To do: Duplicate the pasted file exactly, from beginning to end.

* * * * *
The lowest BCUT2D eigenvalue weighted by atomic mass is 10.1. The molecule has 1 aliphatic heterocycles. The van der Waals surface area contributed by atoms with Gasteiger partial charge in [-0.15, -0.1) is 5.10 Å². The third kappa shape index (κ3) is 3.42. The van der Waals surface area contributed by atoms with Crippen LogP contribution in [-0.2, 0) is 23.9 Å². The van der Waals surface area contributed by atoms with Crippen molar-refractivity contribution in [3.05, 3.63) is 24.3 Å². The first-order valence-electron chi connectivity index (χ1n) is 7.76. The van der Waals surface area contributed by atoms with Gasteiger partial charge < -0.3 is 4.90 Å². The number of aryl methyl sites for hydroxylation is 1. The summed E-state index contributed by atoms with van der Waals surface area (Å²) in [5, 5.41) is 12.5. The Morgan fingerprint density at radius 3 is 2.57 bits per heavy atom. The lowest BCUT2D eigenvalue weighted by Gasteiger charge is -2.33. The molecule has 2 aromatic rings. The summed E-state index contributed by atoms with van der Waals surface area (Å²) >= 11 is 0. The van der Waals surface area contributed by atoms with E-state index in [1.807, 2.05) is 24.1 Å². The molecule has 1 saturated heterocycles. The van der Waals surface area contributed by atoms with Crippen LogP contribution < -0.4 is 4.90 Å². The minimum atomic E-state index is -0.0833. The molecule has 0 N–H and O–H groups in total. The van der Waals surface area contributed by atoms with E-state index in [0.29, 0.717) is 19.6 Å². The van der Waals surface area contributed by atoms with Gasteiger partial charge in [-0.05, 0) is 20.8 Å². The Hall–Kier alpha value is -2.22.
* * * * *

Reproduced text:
The lowest BCUT2D eigenvalue weighted by atomic mass is 10.1. The molecule has 1 aliphatic heterocycles. The van der Waals surface area contributed by atoms with Gasteiger partial charge in [-0.15, -0.1) is 5.10 Å². The third kappa shape index (κ3) is 3.42. The van der Waals surface area contributed by atoms with Crippen LogP contribution in [-0.2, 0) is 23.9 Å². The van der Waals surface area contributed by atoms with Crippen molar-refractivity contribution in [3.05, 3.63) is 24.3 Å². The first-order valence-electron chi connectivity index (χ1n) is 7.76. The van der Waals surface area contributed by atoms with Gasteiger partial charge < -0.3 is 4.90 Å². The number of aryl methyl sites for hydroxylation is 1. The summed E-state index contributed by atoms with van der Waals surface area (Å²) in [5, 5.41) is 12.5. The Morgan fingerprint density at radius 3 is 2.57 bits per heavy atom. The lowest BCUT2D eigenvalue weighted by Gasteiger charge is -2.33. The molecule has 2 aromatic rings. The summed E-state index contributed by atoms with van der Waals surface area (Å²) >= 11 is 0. The van der Waals surface area contributed by atoms with E-state index in [1.807, 2.05) is 24.1 Å². The molecule has 1 saturated heterocycles. The van der Waals surface area contributed by atoms with Crippen LogP contribution < -0.4 is 4.90 Å². The minimum atomic E-state index is -0.0833. The molecule has 0 N–H and O–H groups in total. The van der Waals surface area contributed by atoms with E-state index in [0.29, 0.717) is 19.6 Å². The van der Waals surface area contributed by atoms with Gasteiger partial charge in [-0.05, 0) is 20.8 Å². The Hall–Kier alpha value is -2.22.